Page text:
Composting: The Next Frontier (in Waste Management)

Composting: The Next Frontier (in Waste Management)

Municipal solid waste (MSW) presents two major challenges for municipalities: collection and management. Over the past few decades, many cities have addressed collection by outsourcing it to firms like Waste Management, Republic Services, and Waste Connections. The management of MSW, which traditionally consisted of landfilling, increasingly broadened in scope to include recovery; that is, recycling or burning waste for energy in waste-to-energy (WtE) operations.

Waste recovery became increasingly important in the management of MSW because:

  • landfill space is sparse
  • municipalities – with ever tighter budgets – seek to avoid landfill tipping fees
  • landfills pose environmental risks.

Municipalities Target Food Waste for Recovery Efforts

As MSW recovery rates appear to be stagnating due to various factors, but MSW generation volumes continue to grow, many municipalities are targeting food waste. In 2016, food waste represented 16% of total MSW generation – the fourth largest category, but 23% of discarded waste – the second largest category. Further, food waste features by far the lowest recovery rate of all the major categories. Thus, targeting food waste presents a significant opportunity for municipalities to save on landfill tipping fees and to reduce the amount of waste going to landfills.

Discarded Municipal Solid Waste

The Expansion of Municipal Programs for Food Composting

Food waste recovery efforts consist of composting at the source of generation (ie, in the yards of homes or businesses) or commercial composting, where municipalities or businesses arrange for a waste management firm to pick up food waste as they collect garbage and recycling, and send it to a composting facility.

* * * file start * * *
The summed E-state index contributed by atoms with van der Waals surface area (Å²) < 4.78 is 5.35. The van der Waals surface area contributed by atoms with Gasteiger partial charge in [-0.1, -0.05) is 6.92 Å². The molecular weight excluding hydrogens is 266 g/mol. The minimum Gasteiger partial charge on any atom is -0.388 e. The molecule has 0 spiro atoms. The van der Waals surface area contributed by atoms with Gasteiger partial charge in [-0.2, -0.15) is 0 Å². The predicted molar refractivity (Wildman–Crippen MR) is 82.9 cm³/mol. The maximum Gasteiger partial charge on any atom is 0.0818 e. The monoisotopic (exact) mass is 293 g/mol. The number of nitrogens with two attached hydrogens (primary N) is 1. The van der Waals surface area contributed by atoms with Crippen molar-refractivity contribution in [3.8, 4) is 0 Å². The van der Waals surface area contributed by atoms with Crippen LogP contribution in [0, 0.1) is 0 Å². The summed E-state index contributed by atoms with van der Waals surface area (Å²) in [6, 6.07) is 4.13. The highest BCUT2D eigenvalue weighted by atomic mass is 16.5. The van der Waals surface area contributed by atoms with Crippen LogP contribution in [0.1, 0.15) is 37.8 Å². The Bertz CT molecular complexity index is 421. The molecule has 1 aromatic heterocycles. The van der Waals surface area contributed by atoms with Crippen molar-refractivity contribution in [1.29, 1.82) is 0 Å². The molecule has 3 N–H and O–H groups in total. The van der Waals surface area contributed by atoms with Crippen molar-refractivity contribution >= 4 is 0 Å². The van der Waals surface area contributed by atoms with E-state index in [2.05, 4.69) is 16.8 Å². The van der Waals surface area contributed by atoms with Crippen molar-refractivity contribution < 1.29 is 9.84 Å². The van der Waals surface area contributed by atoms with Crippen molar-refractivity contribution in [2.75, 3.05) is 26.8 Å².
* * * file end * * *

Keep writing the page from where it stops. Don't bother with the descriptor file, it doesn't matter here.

States and cities around the country are studying and implementing residential and commercial food waste collection programs. For instance, the city of New York began a pilot project in 2013 and continues to increase the number of participating households and institutions. As of fall 2015, the program served about 210,000 households and 40% of public schools. The city expects that by the end of 2018 all residents will have access to either curbside collection or neighborhood drop-off sites.

Further, as of January 2017, California requires businesses to arrange organic waste recycling services if they generate four cubic yards or more of organic waste per week. In addition, Connecticut, Massachusetts, Vermont, and Rhode Island, along with the cities of Seattle, Washington; New York, New York; and Portland, Oregon, enacted commercial food disposal bans between 2014 and 2016, essentially requiring businesses to arrange for food waste collection (and composting) services.

Learn More

For more insights into the US MSW industry, see Municipal Solid Waste: United States, a report published by the Freedonia Focus Reports division of the Freedonia Group. The report covers US generated, recovered, and discarded MSW in short tons over the 2006-2016 historical period and forecasts to 2021. MSW generated, recovered, and discarded are each segmented in terms of:

  • packaging
  • durables
  • nondurables
  • food
  • yard
  • miscellaneous inorganics (generation and discarded only).

Other relelated Focus Reports include Recovered Packaging: United States, Recovered Metals: United States, Recovered Glass: United States, and Waste Management: United States.

About the Author

Leon Mengri is a Senior Market Research Analyst with Freedonia Focus Reports. He conducts research and writes a variety of Focus Reports, which offer concise overviews of market size, product segmentation, business trends, and more.